Crime has changed. It has no borders. It threatens to enter every part of our lives. So crime prevention and criminal investigation have changed, too. A Strayer bachelor's degree in criminal justice combines traditional study of criminology and criminal behavior with practical, modern skills like crime mapping, report writing and forensics.
Today, many police and corrections agencies require education beyond their entrance exams. You can develop the communications skills, information literacy, abstract thinking, and critical analysis that will allow you to take the next step in the criminal justice system. Advance your career in fraud detection, juvenile crime, computer forensics or any one of a number of emerging criminal justice specialties with a Strayer degree.
With a bachelor of science degree in criminal justice, you will gain an in-depth understanding of criminal behavior and its impact on society; examine how police, courts, corrections and the U.S. Department of Homeland Security work to prevent and control adult and juvenile crime locally, nationally and internationally; and apply insight and analysis from various disciplines to help detect, prevent, solve and prosecute crime.
A Growing Need
Occupations that require a bachelor’s degree are projected to grow by 12.1% between 2012 and 2022, compared with only 7.9% growth for jobs that require a high school diploma.
CIS 170-Information Technology in Criminal Justice
Get an overview of the types of crimes and terrorist acts committed using digital technology. Explore information technology, computing networks and the Internet in a criminal justice context. Topics include the theories addressing digital criminals and an overview of legal strategies and tactics targeting digital crime. Examine fundamental research skills in the investigation of digital crime and terrorism.
CRJ 105-Crime and Criminal Behavior
Prerequisite: CRJ 100 and PSY 100 or PSY110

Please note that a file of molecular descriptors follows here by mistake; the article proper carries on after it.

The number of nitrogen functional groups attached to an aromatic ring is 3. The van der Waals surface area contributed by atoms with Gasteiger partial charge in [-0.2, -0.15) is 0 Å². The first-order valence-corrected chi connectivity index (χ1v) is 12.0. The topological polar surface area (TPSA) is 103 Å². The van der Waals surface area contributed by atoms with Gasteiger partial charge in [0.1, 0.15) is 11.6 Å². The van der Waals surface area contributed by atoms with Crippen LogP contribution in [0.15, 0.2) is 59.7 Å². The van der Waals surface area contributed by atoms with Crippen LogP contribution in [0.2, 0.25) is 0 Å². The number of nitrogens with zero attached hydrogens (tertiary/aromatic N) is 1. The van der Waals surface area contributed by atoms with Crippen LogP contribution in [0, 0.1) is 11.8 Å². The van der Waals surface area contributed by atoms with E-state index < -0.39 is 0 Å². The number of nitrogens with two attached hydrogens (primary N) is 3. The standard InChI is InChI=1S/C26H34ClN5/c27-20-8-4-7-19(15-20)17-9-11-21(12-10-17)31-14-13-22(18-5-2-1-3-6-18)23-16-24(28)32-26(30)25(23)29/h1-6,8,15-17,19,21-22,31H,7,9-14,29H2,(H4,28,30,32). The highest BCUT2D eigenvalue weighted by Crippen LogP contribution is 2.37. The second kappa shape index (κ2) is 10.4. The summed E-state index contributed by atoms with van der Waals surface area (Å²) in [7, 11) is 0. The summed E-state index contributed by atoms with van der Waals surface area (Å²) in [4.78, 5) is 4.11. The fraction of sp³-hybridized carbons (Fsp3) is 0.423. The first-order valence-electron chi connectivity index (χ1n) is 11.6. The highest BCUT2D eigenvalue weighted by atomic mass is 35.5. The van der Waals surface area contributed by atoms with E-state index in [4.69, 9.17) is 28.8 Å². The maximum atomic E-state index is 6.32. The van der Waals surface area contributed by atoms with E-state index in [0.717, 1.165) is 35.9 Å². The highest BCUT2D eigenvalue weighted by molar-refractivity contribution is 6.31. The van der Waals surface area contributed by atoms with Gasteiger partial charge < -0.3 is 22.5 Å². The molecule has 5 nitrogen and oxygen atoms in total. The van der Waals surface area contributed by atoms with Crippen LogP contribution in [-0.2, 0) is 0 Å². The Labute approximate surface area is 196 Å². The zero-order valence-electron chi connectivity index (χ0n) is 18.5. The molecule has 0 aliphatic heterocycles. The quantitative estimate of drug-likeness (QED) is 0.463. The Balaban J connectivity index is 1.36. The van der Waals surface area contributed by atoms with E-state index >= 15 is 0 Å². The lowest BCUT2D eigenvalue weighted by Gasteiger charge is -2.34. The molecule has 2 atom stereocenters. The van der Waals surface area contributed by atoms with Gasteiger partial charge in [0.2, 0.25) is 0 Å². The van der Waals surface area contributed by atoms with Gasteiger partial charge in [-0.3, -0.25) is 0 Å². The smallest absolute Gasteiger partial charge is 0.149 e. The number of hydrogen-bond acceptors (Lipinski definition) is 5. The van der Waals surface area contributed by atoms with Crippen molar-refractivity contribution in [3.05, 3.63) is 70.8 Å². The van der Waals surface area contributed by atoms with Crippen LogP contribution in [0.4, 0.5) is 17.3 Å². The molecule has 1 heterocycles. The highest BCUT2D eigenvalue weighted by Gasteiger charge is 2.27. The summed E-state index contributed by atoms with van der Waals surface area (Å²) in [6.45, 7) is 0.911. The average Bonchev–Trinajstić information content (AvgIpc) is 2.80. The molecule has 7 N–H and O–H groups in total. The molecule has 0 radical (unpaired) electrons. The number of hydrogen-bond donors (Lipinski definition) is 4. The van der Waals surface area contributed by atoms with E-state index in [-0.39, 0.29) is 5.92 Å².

This course covers the historical development of social and behaviorexplanations of adult crime, as well as juvenile crime and newevolutions in crime, including cyber crimes. Crime causation theoriesare explained in relation to policies developed from these theoriesand the real and intended impact of these policies are discussed todemonstrate their impact on society concerning crime prevention andcriminal rehabilitation.
CRJ 180-Juvenile Delinquency and Justice
Examine criminal activity in juveniles, including the study of gangs, status offenses and the problems facing juveniles today. Get an overview of American juvenile justice in terms of both system and practice. Explore the causes of juvenile crime; the juvenile court system; and the institutionalization, rehabilitation and treatment of juveniles.
CRJ 220-Ethics and Leadership in Criminal Justice
Understand various philosophical approaches for developing appropriate ethical decision-making tools for the criminal justice profession. See ethical decision-making tools in application for policing, courts, corrections, criminal justice policy and criminal justice research. Focus on professional integrity and leadership skills that support laws, policies and procedures in criminal justice.
LEG 320-Criminal Law
Familiarize yourself with the origins of criminal law and explore its historical development into modern American crimes codes. Learn about substantive criminal law and the associated legal principles and terminology. Contrast elements of crimes against persons, crimes against property, cyber crime, white collar crime and other types of crime. Examine early and modern approaches to identifying, deterring, preventing, detecting, prosecuting and punishing criminal behavior.
SOC 205-Society, Law and Government
Examine the function of the American court system in its operational role within the government, the rule of law and society. Understand the criminal court process and the role of the judiciary from a policy-making perspective that reveals the impact of the courts on society and the rule of law in the evolution of social change.